US Federal Reserve Chairman Jerome Powell cemented expectations that the US central bank would step down from its aggressive pace of tightening next month and presented a case for achieving lower inflation without tipping the economy into a deep recession.
Just how high rates would go and how long policymakers would hold them there depends on how the economic data roll in as officials fight the highest inflation in 40 years.
However, Powell, in a speech and question-and-answer session on Wednesday, offered guarded optimism that price pressures would slow, sending Wall Street sharply higher as investors cheered the lack of a sharper-edged message from the central bank head.
European and US stock futures rose with Asian equities yesterday after Powell signaled a slowdown in the pace of interest rate hikes and China appeared to soften its COVID-19 stance.
The US dollar fell against its Group-of-10 counterparts, with the yen speeding to a three-month high. US Treasury yields stabilized after large declines following Powell’s comments.
Powell’s remarks, as officials prepare to enter their blackout period ahead of the Fed’s meeting on Dec. 13 and 14, hardened bets they would downshift to a 50 basis-point rate increase after delivering four straight 75 basis-point moves.
The Fed’s actions — the most aggressive since the 1980s — have lifted the target range of its benchmark rate to 3.75 percent to 4 percent from nearly zero in March.
Powell said rates were likely to reach a “somewhat higher” level than officials estimated in September, when the median projection was for 4.6 percent next year.
Those projections are to be updated at this month’s meeting.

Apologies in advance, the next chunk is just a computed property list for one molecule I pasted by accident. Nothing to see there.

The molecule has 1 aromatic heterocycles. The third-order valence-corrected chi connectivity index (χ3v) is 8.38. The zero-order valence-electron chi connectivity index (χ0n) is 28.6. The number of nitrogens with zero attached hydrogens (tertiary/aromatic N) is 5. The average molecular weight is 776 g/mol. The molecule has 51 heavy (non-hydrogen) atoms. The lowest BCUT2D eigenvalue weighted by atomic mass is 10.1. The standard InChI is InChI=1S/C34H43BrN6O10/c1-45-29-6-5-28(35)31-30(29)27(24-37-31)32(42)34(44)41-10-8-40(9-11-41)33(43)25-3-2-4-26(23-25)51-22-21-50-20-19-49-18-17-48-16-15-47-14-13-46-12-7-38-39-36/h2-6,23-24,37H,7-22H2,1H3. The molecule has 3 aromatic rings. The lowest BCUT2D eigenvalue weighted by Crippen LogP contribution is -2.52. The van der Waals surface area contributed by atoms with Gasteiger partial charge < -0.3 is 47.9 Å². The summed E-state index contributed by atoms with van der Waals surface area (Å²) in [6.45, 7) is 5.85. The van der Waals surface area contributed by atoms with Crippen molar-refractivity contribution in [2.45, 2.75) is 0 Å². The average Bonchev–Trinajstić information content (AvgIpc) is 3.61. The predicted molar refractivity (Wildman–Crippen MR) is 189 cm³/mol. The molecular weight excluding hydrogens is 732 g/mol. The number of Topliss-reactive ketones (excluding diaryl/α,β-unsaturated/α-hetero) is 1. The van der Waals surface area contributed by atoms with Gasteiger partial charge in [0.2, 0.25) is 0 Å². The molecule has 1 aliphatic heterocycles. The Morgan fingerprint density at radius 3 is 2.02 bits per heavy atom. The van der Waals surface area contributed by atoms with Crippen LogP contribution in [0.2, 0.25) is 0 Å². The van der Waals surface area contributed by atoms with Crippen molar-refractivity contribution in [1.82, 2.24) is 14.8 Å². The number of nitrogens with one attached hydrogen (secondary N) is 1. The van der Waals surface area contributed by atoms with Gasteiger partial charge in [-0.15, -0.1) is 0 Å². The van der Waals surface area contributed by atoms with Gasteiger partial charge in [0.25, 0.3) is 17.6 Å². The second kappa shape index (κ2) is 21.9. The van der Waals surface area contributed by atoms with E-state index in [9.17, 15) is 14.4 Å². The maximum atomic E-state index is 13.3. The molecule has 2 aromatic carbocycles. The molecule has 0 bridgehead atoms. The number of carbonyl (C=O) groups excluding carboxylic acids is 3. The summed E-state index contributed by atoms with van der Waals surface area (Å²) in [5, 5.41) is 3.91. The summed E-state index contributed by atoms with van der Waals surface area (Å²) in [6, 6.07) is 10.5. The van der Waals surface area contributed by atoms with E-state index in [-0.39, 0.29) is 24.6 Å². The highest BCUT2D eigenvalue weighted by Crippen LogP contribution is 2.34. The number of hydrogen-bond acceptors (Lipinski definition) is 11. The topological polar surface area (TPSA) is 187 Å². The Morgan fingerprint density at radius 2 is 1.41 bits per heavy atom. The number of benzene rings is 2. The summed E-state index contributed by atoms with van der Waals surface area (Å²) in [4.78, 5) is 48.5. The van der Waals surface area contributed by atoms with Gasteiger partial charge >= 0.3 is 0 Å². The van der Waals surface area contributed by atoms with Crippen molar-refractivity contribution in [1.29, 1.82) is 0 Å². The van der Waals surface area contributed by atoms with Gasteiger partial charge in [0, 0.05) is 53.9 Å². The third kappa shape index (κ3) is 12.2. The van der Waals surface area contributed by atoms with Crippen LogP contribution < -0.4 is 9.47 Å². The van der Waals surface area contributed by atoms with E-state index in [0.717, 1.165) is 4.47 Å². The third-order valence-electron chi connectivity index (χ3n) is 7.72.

“The time for moderating the pace of rate increases may come as soon as the December meeting,” Powell said at the Brookings Institution in Washington. “The timing of that moderation is far less significant than the questions of how much further we will need to raise rates to control inflation, and the length of time it will be necessary to hold policy at a restrictive level.”
He added that goods prices had decelerated and shelter inflation was also decreasing by some measures. On the other hand, service costs remain a challenge, particularly the cost of scarce labor to deliver them.
“It will take substantially more evidence to give comfort that inflation is actually declining,” he said. “The truth is that the path ahead for inflation remains highly uncertain.”
The data have shown “tentative signs” of moderating labor demand, he said.
However, more cooling is needed, and his remarks imply that the Fed would continue to raise rates until the three conditions — further deceleration of goods prices, lower shelter inflation and softening labor demand — fall clearly into place.
When asked if the Fed could reduce inflation without tipping the economy into a steep downturn, Powell said he was optimistic that it could do so.
“I do continue to believe that there is a path to a soft or a soft-ish landing,” Powell said, defining that as a slight rise in unemployment without a severe recession.
“The path is pretty clear: The labor market conditions soften, the goods inflation gets better, housing services inflation gets better,” he said.
“And you see inflation start to come down. I mean I think that is very plausible,” he added.
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